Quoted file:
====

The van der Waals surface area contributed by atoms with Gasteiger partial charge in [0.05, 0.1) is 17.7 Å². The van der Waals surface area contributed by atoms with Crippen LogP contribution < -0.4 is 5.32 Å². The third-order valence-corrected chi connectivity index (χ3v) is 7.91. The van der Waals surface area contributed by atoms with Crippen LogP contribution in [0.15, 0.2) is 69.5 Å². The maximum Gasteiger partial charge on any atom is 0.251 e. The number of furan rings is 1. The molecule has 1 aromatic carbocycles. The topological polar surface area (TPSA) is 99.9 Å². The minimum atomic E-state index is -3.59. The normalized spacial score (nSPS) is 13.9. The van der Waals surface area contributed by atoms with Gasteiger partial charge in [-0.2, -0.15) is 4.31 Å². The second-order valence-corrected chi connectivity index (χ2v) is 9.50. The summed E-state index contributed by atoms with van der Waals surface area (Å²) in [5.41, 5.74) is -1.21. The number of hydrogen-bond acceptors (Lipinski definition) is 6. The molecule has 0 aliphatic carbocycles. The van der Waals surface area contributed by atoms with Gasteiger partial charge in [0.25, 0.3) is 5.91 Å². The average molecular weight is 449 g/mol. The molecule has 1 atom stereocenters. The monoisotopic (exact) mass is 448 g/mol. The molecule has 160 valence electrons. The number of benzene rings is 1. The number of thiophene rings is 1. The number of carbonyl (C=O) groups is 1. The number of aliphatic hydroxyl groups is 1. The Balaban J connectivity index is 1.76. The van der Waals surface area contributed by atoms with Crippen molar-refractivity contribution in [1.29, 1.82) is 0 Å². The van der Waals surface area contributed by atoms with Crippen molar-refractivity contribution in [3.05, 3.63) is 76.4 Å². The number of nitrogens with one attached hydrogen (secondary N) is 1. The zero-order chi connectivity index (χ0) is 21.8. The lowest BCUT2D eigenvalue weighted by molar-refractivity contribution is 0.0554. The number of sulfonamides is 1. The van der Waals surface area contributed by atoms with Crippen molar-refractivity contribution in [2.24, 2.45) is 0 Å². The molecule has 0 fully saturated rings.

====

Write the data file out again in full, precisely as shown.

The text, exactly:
The van der Waals surface area contributed by atoms with Gasteiger partial charge in [0.05, 0.1) is 17.7 Å². The van der Waals surface area contributed by atoms with Crippen LogP contribution < -0.4 is 5.32 Å². The third-order valence-corrected chi connectivity index (χ3v) is 7.91. The van der Waals surface area contributed by atoms with Crippen LogP contribution in [0.15, 0.2) is 69.5 Å². The maximum Gasteiger partial charge on any atom is 0.251 e. The number of furan rings is 1. The molecule has 1 aromatic carbocycles. The topological polar surface area (TPSA) is 99.9 Å². The minimum atomic E-state index is -3.59. The normalized spacial score (nSPS) is 13.9. The van der Waals surface area contributed by atoms with Gasteiger partial charge in [-0.2, -0.15) is 4.31 Å². The second-order valence-corrected chi connectivity index (χ2v) is 9.50. The summed E-state index contributed by atoms with van der Waals surface area (Å²) in [5.41, 5.74) is -1.21. The number of hydrogen-bond acceptors (Lipinski definition) is 6. The molecule has 0 aliphatic carbocycles. The van der Waals surface area contributed by atoms with Gasteiger partial charge in [0.25, 0.3) is 5.91 Å². The average molecular weight is 449 g/mol. The molecule has 1 atom stereocenters. The monoisotopic (exact) mass is 448 g/mol. The molecule has 160 valence electrons. The number of benzene rings is 1. The number of thiophene rings is 1. The number of carbonyl (C=O) groups is 1. The number of aliphatic hydroxyl groups is 1. The Balaban J connectivity index is 1.76. The van der Waals surface area contributed by atoms with Crippen molar-refractivity contribution in [1.29, 1.82) is 0 Å². The van der Waals surface area contributed by atoms with Crippen molar-refractivity contribution in [3.05, 3.63) is 76.4 Å². The number of nitrogens with one attached hydrogen (secondary N) is 1. The zero-order chi connectivity index (χ0) is 21.8. The lowest BCUT2D eigenvalue weighted by molar-refractivity contribution is 0.0554. The number of sulfonamides is 1. The van der Waals surface area contributed by atoms with Crippen molar-refractivity contribution in [2.24, 2.45) is 0 Å². The molecule has 0 fully saturated rings.